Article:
Now three decades in
business, I Ricchi in Dupont Circle has never
been better, and owner Christianne Ricchi will
probably never be satisfied tightening,
refining and tweaking the food and wine.
The beautiful, rustic Tuscan décor with its
terracotta floors and wood-burning hearth
looks as inviting as ever, and Ricchi herself
seems to know everyone at every table, as well
she should, for her regulars, who are legion,
are assured that no one in D.C. will take
better care of them. No one in the
business gets more of an earful of political
gossip than Ricchi. In addition, she’s been a
champion of women in the culinary world and
has the awards to prove it.
NEW YORK CORNER
By John Mariani
35 East 21st Street (near Park Avenue)
What can I say about
a restaurant with very good food that I’d never
want to go back to?
NOTES FROM THE WINE CELLAR
TWO WINE TASTINGS OF NOTE IN
Grgich Hills Estate: 40 Years Young
Recently, as part of
the 40-year anniversary of the founding of the
winery, a tasting of new releases was organized
by Jonathan Land, enthusiastic sommelier/manager
of The Wine Loft of Naples in Naples, Fla. It
featured the winery’s U.S. representative, Carl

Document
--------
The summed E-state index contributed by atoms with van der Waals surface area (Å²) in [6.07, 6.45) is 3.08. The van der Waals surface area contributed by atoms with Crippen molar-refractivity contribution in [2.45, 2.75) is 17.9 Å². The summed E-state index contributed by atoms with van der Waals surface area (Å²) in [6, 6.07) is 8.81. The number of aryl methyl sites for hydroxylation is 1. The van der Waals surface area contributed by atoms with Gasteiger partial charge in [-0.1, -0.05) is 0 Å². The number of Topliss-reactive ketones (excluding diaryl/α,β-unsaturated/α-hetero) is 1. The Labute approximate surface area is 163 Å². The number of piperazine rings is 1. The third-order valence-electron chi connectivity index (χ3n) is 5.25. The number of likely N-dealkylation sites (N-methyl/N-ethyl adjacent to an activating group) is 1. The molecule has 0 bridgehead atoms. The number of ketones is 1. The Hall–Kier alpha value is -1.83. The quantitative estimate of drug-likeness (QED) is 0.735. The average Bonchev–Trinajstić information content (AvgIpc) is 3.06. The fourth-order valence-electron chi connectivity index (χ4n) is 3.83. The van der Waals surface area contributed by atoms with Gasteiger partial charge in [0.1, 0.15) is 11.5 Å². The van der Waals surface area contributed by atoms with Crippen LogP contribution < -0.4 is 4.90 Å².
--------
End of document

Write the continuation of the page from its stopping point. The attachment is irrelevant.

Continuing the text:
Russo, discussing the wines and provided an
opportunity for The Wine Loft’s newly appointed
chef, Gilbert Loera, to show off some of his
talents in “small dishes” to pair with the
wines. Of importance: Under the direction of
Mike Grgich’s nephew, Ivo Jermaz, the winery’s
366 acres of vineyard are maintained
“naturally,” without artificial fertilizer,
pesticides or herbicides. (On a sadder note,
Ivo’s house succumbed to the recent fires and he
and his family are currently residing in the
winery’s guest house.)
A first course of fig
and prosciutto crostini was accompanied by the
2014 Grgich Hills Fume Blanc ($31). Made from
Sauvignon Blanc grapes grown in the winery’s
American Canyon and Carneros vineyards (at the
southern tip of Napa Valley, near San Pablo
Bay), the wine showed a pale straw color,
bouquet of new mown hay and lemons with a taste
of lemongrass and notes of anise, with a
surprisingly long finish that married well with
the sweetness and crunchiness of the crostini.